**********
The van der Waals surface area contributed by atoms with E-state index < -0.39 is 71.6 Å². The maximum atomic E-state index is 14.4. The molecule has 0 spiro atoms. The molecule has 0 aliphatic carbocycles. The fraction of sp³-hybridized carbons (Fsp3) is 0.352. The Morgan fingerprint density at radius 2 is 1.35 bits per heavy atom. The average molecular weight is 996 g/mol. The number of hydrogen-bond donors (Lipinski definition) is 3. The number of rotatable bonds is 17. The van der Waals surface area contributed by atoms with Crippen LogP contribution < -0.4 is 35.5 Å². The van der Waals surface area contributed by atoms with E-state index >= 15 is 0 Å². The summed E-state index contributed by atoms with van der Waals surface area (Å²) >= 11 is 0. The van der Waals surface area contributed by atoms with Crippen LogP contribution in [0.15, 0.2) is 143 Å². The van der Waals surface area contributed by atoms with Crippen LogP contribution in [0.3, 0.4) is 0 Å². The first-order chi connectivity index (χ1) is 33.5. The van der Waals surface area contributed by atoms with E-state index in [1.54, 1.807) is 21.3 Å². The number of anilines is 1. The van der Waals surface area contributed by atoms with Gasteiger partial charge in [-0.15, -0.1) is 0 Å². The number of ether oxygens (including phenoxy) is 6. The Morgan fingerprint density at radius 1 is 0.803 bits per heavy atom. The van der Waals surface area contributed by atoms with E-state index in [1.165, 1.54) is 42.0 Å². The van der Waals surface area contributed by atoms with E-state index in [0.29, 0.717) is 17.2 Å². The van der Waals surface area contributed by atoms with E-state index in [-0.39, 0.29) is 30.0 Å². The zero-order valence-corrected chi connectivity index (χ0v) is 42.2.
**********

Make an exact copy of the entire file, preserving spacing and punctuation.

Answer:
The van der Waals surface area contributed by atoms with E-state index < -0.39 is 71.6 Å². The maximum atomic E-state index is 14.4. The molecule has 0 spiro atoms. The molecule has 0 aliphatic carbocycles. The fraction of sp³-hybridized carbons (Fsp3) is 0.352. The Morgan fingerprint density at radius 2 is 1.35 bits per heavy atom. The average molecular weight is 996 g/mol. The number of hydrogen-bond donors (Lipinski definition) is 3. The number of rotatable bonds is 17. The van der Waals surface area contributed by atoms with Crippen LogP contribution < -0.4 is 35.5 Å². The van der Waals surface area contributed by atoms with E-state index >= 15 is 0 Å². The summed E-state index contributed by atoms with van der Waals surface area (Å²) >= 11 is 0. The van der Waals surface area contributed by atoms with Crippen LogP contribution in [0.15, 0.2) is 143 Å². The van der Waals surface area contributed by atoms with Crippen LogP contribution in [0.3, 0.4) is 0 Å². The first-order chi connectivity index (χ1) is 33.5. The van der Waals surface area contributed by atoms with E-state index in [1.54, 1.807) is 21.3 Å². The number of anilines is 1. The van der Waals surface area contributed by atoms with Gasteiger partial charge in [-0.15, -0.1) is 0 Å². The number of ether oxygens (including phenoxy) is 6. The Morgan fingerprint density at radius 1 is 0.803 bits per heavy atom. The van der Waals surface area contributed by atoms with E-state index in [1.165, 1.54) is 42.0 Å². The van der Waals surface area contributed by atoms with E-state index in [0.29, 0.717) is 17.2 Å². The van der Waals surface area contributed by atoms with E-state index in [-0.39, 0.29) is 30.0 Å². The zero-order valence-corrected chi connectivity index (χ0v) is 42.2.